Attorney General Merrick Garland was grilled today by GOP Senators over the role the DOJ played in the issuing of a now-infamous memo where it ordered the FBI to discuss strategies to address alleged threats against school board officials, teachers, and staff. A move that has been heavily criticized by the GOP as an attempt to suppress criticisms of school boards from concerned parents.
The row between garland and Republican Senators comes after months of controversy and heated discussions in school boards across the country over the content in the school’s curriculums. Recently, a scandal has engulfed Loudoun County, as it was revealed that board officials knew about a case of sexual assault in a school within their district and lied about it in later meetings.
During a Senate hearing, Garland defended the directive, saying that the memo “does not say to begin prosecuting anybody. It says to make assessments” Garland, who is also famous for being Obama’s failed nominee for the Supreme Court in 2016, also said that the decision “had nothing to do with politics”.
The DOJ memo came days after a letter calling parents domestic terrorists
The DOJ document that is in the middle of the controversy was issued just a few days after the National School Board Association sent a letter to the administration saying that the leaders of the public school system were “under immediate threat” and it asked federal authorities and law enforcement to deal with the issue. However, the most controversial piece of the letter was when the NSBA said that these alleged threats “could be the equivalent of domestic terrorism” and that should be prosecuted under the PATRIOT ACT.
The NSBA eventually issued an apology for the content of the letter, after many regional school boards associations voted to withdraw from the national organization due to the outrage caused by the letter. The timing of the letter seems to suggest that it was an important factor in Garland’s decision to issue the memo, as the NSBA letter was signed on September 29th and the DOJ’s directive was issued on October 4, just two office days after the NSBA letter.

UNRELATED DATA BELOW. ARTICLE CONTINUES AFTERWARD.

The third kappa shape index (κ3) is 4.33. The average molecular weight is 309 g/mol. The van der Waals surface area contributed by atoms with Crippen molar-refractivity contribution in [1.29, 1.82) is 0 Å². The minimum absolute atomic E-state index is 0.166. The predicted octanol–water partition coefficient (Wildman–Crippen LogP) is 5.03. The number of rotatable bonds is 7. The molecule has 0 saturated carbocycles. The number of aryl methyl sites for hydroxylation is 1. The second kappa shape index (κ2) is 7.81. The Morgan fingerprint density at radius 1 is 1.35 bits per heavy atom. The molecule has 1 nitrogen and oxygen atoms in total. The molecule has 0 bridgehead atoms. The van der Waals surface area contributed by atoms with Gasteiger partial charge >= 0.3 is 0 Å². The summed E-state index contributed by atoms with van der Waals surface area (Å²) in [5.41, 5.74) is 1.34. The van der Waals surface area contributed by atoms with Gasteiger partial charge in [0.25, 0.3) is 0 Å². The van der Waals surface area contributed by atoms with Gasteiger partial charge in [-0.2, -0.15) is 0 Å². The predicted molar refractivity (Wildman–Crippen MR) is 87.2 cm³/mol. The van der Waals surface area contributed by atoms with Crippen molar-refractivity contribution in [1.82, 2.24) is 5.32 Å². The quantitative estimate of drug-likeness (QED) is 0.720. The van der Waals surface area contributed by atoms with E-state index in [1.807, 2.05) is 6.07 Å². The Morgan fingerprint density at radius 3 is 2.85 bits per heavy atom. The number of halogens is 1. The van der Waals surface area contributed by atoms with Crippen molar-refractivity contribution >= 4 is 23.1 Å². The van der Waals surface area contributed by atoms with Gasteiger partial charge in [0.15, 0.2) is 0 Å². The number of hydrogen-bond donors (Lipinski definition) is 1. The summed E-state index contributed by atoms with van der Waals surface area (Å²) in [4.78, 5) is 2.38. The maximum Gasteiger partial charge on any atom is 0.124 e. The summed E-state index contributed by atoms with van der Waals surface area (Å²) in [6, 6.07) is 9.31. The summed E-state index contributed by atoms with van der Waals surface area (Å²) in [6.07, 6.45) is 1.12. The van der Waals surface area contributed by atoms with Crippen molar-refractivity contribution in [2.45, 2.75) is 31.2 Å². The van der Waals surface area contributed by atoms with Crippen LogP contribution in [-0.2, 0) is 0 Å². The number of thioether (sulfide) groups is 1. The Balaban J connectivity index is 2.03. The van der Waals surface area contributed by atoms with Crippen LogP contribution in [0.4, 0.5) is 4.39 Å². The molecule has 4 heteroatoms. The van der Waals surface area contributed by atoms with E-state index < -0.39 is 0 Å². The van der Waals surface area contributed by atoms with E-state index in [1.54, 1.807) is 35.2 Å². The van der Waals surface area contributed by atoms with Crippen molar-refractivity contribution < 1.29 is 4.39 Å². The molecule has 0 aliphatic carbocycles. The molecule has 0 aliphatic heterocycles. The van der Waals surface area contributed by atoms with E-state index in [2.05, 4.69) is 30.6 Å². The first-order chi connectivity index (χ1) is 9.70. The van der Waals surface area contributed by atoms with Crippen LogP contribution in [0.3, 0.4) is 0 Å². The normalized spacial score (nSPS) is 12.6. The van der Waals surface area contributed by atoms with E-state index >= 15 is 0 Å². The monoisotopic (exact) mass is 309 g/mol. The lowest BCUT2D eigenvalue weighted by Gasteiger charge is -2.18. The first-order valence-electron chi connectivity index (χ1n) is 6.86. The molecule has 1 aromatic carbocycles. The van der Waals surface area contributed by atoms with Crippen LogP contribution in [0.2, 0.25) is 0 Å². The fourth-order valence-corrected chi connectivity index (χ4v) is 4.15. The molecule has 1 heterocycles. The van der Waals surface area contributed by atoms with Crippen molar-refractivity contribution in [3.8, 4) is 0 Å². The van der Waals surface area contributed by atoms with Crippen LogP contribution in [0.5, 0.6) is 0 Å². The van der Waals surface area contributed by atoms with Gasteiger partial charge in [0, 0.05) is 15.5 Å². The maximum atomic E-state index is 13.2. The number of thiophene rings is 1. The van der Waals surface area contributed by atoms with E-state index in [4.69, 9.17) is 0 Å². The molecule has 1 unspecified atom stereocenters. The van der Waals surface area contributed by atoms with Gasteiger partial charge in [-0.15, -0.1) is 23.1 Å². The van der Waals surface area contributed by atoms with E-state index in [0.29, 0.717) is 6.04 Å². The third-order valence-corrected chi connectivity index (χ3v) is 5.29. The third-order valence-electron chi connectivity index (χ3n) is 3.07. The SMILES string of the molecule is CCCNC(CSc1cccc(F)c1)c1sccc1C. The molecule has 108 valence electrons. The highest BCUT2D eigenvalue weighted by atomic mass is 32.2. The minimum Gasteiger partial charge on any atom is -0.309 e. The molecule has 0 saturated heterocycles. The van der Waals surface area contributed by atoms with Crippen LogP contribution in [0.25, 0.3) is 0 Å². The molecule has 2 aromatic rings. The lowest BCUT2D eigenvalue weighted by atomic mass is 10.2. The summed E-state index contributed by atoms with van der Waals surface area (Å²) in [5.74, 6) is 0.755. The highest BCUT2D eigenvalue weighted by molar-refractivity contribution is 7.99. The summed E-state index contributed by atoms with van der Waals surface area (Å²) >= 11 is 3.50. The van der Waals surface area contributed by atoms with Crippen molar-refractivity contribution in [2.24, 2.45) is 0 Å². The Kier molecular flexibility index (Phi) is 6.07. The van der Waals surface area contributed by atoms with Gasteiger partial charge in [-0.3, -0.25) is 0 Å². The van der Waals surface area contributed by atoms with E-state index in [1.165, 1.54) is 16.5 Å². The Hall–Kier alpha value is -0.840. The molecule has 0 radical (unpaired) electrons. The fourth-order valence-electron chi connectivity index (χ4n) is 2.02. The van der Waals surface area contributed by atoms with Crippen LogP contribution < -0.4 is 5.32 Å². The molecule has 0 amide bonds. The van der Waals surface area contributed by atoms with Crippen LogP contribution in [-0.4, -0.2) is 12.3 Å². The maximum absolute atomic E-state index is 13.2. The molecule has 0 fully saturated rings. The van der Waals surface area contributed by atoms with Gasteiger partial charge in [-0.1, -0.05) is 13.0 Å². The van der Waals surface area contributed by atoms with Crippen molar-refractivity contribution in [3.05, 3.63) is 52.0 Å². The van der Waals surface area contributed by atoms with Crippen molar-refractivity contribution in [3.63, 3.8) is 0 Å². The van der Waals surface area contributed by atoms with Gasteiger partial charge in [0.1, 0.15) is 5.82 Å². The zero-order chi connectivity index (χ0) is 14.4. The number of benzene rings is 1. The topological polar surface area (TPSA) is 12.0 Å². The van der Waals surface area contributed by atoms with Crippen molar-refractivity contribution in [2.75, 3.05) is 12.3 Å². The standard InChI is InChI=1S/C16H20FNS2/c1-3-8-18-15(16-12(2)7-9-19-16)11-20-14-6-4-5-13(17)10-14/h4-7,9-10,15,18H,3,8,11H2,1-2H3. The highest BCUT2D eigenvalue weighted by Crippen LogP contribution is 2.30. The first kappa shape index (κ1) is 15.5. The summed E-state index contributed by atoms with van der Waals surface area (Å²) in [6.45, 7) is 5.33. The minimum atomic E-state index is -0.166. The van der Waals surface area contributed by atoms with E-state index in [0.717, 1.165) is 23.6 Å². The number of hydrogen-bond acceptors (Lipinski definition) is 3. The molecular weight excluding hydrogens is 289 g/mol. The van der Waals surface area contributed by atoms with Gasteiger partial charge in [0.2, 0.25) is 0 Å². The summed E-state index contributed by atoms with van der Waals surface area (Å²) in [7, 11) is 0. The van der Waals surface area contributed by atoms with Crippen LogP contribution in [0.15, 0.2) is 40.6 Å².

Republicans grill Merrick Garland for the memo, Democrats defend him
Garland’s defense, mainly that the memo did not target parents and that it was only a measure aimed at assessing if there are enough threats to board members and school faculty, did not sit well with Republican lawmakers, who have sharpened their criticisms against the Attorney General.
Senator Ben Sasse (R-NE) said that “most of the American people are just sort of flabbergasted if your answer is you have no regrets about this memo. Is that what you’re telling us?”. Senator Chuck Grassley (R-IA) also heavily criticized Garland’s directive, saying that it sent a “poisonous, chilling effect” and that it looked like “something that would come out from a communist country”.
One of the most poignant criticisms came from Senator Tom Cotton (R-AK) who called Mr. Garland to “resign in disgrace” and said he was grateful the judge was never actually confirmed to fill a seat in the Supreme Court when he was nominated by President Obama for the late Antonin Scalia’s seat in 2016.
Democrats defended Mr. Garland’s actions, with Senator Dick Durbin (D-IL) saying that Republicans’ criticisms over the Attorney General as “really inconsistent with the facts” and said that defending free speech “does not involve threats and violence”. Senator Corey Booker (D-NY) said that the reports of rising violence against school officials are true and that Mr. Garland has said that he “protect spirited debate”.